Can we finally assume spring is here? Not so fast. The temperature is supposed to get down into the high 20′s on Wednesday morning. That doesn’t feel too spring -like to me.
The cherry trees are finally out. This past weekend hit all time highs for crowds and garbage overflow. The picture is one of mine from another year. None of the men in my house could be talked into going yet. Even I wouldn’t have gone on a weekend.
Americans love the cherry tree blossoms. This has not always been the case. After the attack on Pearl Harbor, the cherry trees, a gift from Japan, were the subject of attack. Guards had to be posted to ensure the safety of the trees. See the Smithsonian Magazine for this strange behavior.
There seems to be a rather simple solution for revenge pornography. Don’t allow anyone to take intimate photographs or video of you. Problem solved. Mr. Wonderful could turn into Mr. Wrong real fast.
This simply cannot be rocket science. Why allow someone to capture your most intimate moments for perpetuity?
Only 27% of people polled said President Obama was black. Yet on the 2010 census he identified himself as black.
The following chart shows the increase in mixed marriages over the past several decades:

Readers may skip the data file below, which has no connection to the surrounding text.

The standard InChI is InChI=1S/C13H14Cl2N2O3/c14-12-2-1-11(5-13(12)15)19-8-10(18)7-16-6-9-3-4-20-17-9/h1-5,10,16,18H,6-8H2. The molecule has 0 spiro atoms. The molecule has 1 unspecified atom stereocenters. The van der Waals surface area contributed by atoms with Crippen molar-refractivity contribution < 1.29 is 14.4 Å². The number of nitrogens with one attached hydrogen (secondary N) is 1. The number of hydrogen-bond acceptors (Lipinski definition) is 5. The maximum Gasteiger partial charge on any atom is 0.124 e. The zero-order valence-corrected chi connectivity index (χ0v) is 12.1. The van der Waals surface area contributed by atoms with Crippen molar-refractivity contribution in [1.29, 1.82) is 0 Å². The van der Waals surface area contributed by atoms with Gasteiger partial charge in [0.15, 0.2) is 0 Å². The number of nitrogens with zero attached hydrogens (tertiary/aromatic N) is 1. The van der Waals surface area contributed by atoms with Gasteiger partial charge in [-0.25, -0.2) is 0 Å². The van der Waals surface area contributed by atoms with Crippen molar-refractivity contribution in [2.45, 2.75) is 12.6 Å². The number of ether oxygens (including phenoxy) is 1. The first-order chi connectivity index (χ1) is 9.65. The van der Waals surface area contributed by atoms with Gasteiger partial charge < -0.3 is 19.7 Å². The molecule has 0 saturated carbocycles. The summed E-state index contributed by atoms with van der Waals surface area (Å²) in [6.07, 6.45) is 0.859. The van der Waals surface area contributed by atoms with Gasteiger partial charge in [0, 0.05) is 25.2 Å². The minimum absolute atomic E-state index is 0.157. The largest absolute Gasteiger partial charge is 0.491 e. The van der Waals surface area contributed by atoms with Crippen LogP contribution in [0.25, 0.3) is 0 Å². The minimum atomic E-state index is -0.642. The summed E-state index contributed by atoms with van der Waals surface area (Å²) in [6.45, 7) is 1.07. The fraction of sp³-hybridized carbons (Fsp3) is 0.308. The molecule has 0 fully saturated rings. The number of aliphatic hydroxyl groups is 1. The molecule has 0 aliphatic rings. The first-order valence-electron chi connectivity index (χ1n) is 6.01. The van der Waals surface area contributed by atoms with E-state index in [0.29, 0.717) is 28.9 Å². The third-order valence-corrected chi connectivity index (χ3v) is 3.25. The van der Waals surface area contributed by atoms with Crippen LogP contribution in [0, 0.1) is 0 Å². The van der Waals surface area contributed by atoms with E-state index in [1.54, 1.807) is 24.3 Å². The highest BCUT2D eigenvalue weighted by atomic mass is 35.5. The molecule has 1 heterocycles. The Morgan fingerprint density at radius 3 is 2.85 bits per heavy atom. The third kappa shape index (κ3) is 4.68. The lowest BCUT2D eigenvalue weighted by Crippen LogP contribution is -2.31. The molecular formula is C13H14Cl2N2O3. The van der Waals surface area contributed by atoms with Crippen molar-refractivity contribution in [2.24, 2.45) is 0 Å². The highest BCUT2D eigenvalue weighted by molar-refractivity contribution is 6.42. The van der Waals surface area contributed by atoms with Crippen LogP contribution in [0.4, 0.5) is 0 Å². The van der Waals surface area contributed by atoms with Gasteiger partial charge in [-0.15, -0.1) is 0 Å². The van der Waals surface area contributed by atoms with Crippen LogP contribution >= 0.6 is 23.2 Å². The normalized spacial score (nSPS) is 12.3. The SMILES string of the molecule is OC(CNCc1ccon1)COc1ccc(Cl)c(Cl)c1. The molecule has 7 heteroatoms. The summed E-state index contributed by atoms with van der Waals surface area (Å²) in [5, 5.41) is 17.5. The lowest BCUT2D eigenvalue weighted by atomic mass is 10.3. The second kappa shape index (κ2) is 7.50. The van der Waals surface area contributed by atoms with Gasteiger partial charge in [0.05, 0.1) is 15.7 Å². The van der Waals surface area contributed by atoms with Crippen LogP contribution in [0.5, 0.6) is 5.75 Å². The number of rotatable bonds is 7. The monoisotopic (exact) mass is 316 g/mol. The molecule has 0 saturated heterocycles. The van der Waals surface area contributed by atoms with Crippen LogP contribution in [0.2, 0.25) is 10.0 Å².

According to Paul Taylor of the Pew Institute:
More than a quarter of Hispanic and Asian newlyweds “marry out,” as do one-in six-blacks and one-in-ten whites. Whites are still the largest race group, so even though they “marry out” at lower rates, they still account for 70% of all interracial marriages.
By mid-century, what will we call the children of interracial marriages? Today we aren’t even sure what to call our president. We do know this: In many cultures and societies through history, being mixed race — being a “mutt” as Obama sometimes calls himself — has meant being an outcast. In today’s America, judging by those Super Bowl ads or today’s celebrities, the norms are changing and the stigma receding.
Was Birmingham Sunday, the church bombing in Birmingham in the 60′s where 3 young women were murdered, a hate crime? Absolutely.
This crime was committed, allegedly, by a former KKK member named Glenn Miller. He was a frequent flyer in the white supremacist movement. He will be charged with first degree murder by the state and he will also have some federal charges heaped on him.
What kind of monster does something like this? He can hate who he wants in his head. The minute he acts on that hate, he should go to prison. People living in America should be able to worship how they please without fear of being gunned down or assassinated.
Nothing in the Bill of Rights has caused more debate, in recent times, than the second amendment. As written, it seems that there are no limits placed on private citizens. Others would argue that the words imply a well regulated militia. Retired Justice John Paul Stevens suggests that adding 5 words to the current amendment would remove all ambiguity. What do you think?